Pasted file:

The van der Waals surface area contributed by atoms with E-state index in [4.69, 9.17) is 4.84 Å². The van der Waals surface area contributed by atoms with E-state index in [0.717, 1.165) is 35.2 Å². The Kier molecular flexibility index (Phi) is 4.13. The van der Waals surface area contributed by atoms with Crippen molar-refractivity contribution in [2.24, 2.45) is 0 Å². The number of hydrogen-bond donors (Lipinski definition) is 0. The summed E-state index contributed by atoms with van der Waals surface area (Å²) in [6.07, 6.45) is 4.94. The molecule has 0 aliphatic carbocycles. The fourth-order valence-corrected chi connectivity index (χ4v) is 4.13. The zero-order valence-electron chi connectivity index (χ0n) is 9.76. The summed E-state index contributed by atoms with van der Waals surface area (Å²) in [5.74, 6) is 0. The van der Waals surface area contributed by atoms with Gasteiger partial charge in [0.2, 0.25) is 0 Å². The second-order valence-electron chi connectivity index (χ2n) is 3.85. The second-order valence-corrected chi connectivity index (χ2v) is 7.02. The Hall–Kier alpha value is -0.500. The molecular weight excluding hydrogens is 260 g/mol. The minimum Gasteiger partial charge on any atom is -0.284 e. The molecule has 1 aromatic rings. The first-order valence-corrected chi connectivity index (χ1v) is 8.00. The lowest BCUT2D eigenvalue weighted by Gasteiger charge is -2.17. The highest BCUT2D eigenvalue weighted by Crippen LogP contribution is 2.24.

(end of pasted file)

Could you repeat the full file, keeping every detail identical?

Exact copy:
The van der Waals surface area contributed by atoms with E-state index in [4.69, 9.17) is 4.84 Å². The van der Waals surface area contributed by atoms with E-state index in [0.717, 1.165) is 35.2 Å². The Kier molecular flexibility index (Phi) is 4.13. The van der Waals surface area contributed by atoms with Crippen molar-refractivity contribution in [2.24, 2.45) is 0 Å². The number of hydrogen-bond donors (Lipinski definition) is 0. The summed E-state index contributed by atoms with van der Waals surface area (Å²) in [6.07, 6.45) is 4.94. The molecule has 0 aliphatic carbocycles. The fourth-order valence-corrected chi connectivity index (χ4v) is 4.13. The zero-order valence-electron chi connectivity index (χ0n) is 9.76. The summed E-state index contributed by atoms with van der Waals surface area (Å²) in [5.74, 6) is 0. The van der Waals surface area contributed by atoms with Gasteiger partial charge in [0.2, 0.25) is 0 Å². The second-order valence-electron chi connectivity index (χ2n) is 3.85. The second-order valence-corrected chi connectivity index (χ2v) is 7.02. The Hall–Kier alpha value is -0.500. The molecular weight excluding hydrogens is 260 g/mol. The minimum Gasteiger partial charge on any atom is -0.284 e. The molecule has 1 aromatic rings. The first-order valence-corrected chi connectivity index (χ1v) is 8.00. The lowest BCUT2D eigenvalue weighted by Gasteiger charge is -2.17. The highest BCUT2D eigenvalue weighted by Crippen LogP contribution is 2.24.